Margaret Porter (Lang)
|Also Known As:||"Margaret (---) Odding Porter", "Margaret Lange", "Margaret Lang", "Margaret Odding (1m)", "Margaret Porter (2m)"|
|Birthplace:||Colchester, Borough of Colchester, Essex, England|
|Death:||Died in Portsmouth, Colony of Rhode Island and Providence Plantations|
|Managed by:||Steven Tim Kilburn|
About Margaret Porter
In May 1665, at the same time that George Gardiner appeared before the Assembly in Newport to answer the petition of Herodias, an "ancient woman" named Margaret Porter complained to the Assembly in Kings Town that her husband, John Porter, had left her, leaving her in such a necessitous state that she had become dependent on her children for her daily support, "to her very great grief of heart."
Porter was a very prominent and wealthy citizen of Portsmouth, who was one of the five original purchasers of Pettaquamscutt from the Indian sachems, a huge tract of land that would become South Kingstown, Rhode Island. Porter's estate, both real and personal, was secured by the Assembly until he made adequate compensation to his wife, which he did the following month, apparently to her satisfaction, and he was thus released from the restraint.
John Porter’s English origins have not been found. His birth year is estimated between 1590-1608. While in England he married Margaret (___) Odding/Oddyn, whose first husband was William Odding, will proved 12/3/1612 at Braintree, Co. Essex, England. The Oddings had a daughter, Sarah, who was still a minor when her father died. John and Margaret apparently had just one child, a daughter named Hannah.
John brought his family to Boston in 1633 and they settled in nearby Roxbury. Like William Dyer, he was disarmed in November 1637 as a supporter of Anne Hutchinson and relocated to Portsmouth, Rhode Island.
Educated and well-respected, Porter filled many town and colonial offices. When land was laid out for Portsmouth’s settlers, William Coddington and William Hutchinson received 400 acres, but poor men got 30-80 acres. Porter must have been affluent, for he was granted 240 acres.
Porter did not follow William Coddington to Newport. He remained in Portsmouth, where he was a leading citizen.
In light of John’s exemplary life in Portsmouth, Herodias Long must have been a very tempting woman to seduce John from his respectable career.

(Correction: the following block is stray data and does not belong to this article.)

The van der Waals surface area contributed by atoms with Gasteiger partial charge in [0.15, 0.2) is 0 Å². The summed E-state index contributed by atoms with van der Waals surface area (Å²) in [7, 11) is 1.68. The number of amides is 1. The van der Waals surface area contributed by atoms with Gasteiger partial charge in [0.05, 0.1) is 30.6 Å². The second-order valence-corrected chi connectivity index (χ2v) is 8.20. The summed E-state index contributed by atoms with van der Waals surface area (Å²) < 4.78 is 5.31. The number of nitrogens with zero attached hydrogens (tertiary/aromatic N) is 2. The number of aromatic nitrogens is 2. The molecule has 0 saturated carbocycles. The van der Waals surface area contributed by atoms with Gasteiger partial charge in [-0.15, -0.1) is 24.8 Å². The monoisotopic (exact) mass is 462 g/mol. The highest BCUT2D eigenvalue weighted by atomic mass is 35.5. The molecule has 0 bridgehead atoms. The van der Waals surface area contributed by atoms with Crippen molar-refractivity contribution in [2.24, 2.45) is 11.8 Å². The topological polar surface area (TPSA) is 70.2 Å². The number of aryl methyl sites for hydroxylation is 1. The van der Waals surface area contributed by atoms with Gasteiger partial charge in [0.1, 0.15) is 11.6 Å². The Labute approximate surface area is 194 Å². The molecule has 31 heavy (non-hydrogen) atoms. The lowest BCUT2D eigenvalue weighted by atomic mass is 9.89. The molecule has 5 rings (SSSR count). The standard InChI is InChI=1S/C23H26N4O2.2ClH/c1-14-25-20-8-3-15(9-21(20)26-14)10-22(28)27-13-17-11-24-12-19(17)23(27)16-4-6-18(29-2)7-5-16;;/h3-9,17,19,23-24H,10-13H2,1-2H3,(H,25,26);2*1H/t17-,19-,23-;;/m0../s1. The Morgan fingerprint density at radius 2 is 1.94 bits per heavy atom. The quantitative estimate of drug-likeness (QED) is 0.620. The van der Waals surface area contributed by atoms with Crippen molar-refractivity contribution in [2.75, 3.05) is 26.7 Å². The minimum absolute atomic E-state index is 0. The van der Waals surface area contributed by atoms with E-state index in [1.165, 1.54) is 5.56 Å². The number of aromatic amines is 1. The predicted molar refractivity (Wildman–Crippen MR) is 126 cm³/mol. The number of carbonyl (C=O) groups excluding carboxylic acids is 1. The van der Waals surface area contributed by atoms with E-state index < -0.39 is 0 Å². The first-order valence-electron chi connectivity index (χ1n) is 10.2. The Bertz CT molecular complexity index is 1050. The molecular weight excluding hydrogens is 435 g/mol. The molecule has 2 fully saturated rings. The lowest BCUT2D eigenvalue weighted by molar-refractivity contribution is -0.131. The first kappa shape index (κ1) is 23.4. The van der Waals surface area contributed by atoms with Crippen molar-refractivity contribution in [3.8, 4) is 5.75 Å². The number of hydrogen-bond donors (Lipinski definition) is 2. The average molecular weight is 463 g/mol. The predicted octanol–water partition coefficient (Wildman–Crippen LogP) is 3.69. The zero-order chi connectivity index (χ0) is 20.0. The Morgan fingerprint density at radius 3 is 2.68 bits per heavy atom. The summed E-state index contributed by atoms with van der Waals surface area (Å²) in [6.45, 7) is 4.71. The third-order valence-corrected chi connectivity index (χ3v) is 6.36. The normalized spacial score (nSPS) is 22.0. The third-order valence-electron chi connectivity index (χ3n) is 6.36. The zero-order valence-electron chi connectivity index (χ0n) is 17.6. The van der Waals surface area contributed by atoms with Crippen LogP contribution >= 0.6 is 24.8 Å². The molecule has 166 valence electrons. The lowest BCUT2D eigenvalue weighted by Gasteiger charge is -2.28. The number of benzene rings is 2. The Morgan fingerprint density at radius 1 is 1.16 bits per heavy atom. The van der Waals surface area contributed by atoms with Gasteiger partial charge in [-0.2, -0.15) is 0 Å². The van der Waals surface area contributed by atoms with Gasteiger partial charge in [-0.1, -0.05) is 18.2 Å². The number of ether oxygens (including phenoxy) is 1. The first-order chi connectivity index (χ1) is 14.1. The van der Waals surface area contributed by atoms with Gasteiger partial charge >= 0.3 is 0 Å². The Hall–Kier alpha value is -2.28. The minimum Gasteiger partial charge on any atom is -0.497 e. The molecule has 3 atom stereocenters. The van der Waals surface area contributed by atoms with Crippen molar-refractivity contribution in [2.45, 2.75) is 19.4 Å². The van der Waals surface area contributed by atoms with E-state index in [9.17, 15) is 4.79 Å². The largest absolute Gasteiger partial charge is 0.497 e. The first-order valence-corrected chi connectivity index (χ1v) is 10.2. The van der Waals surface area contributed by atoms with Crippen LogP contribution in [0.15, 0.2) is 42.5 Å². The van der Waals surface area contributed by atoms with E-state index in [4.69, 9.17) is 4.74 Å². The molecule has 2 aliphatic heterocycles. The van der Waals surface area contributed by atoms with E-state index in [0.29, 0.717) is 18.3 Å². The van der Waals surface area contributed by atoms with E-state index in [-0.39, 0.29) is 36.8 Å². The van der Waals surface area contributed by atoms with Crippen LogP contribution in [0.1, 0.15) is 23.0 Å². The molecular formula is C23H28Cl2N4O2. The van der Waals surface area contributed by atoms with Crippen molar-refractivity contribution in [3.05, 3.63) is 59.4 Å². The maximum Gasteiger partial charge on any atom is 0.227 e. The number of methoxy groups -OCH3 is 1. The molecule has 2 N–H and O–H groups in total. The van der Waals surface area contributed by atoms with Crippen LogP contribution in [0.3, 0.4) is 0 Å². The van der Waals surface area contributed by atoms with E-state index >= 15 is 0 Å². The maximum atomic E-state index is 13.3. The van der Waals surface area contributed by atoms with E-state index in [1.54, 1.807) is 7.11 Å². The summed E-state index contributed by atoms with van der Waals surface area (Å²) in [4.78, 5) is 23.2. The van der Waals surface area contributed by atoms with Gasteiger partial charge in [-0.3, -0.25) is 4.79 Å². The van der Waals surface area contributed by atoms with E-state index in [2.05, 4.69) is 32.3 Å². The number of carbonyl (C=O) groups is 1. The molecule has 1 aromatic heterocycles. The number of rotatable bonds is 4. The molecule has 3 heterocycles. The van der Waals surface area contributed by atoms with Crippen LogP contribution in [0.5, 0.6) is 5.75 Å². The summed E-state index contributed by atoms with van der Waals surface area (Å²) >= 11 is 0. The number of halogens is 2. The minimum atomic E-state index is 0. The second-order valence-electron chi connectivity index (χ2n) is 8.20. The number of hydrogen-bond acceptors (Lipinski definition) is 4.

John Porter and Horod Long were called to court several times between 1666 and 1668 to answer charges of cohabitation and living "in way of incontinency." Full details are found on the "More" page. Both of them pled illness, but at last Porter appeared to defend himself, and as Horod's attorney. They were found not guilty. Perhaps they married after Margaret Porter's death, for the name "Horad Porter" is found on several land deeds between 1671-1673.
- 10. Genealogical Dictionary of Rhode Island Austin, John Osborne (1887). Albany, New York: J. Munsell's Sons. Page 155
- "Reconstructing Sarah (Odding) Sherman" Patricia Law Hatcher The American Genealogist Vol. 73:80 The Coggeshall Family in America Charles P. Coggeshall, Thelwell R. Coggeshall 1930
- The Gardiners of Narragansett: being a genealogy of the descendants of George Gardiner, the colonist, 1638. By Caroline E. Robinson. Ed. with notes and index by Daniel Goodwin. Published 1919 by The Editor in Providence, R.I . Page 2.
Please, read this note: ===http://www.geni.com/documents/view/6000000005504552001?doc_id=6000000010772963236
Margaret is George W. Bush's 11th Great Grandmother.
Margaret Porter's Timeline
Colchester, Borough of Colchester, Essex, England
June 12, 1612
Braintree, Essex, England, United Kingdom
Boston, Suffolk, Massachusetts
June 27, 1665
Portsmouth, Colony of Rhode Island and Providence Plantations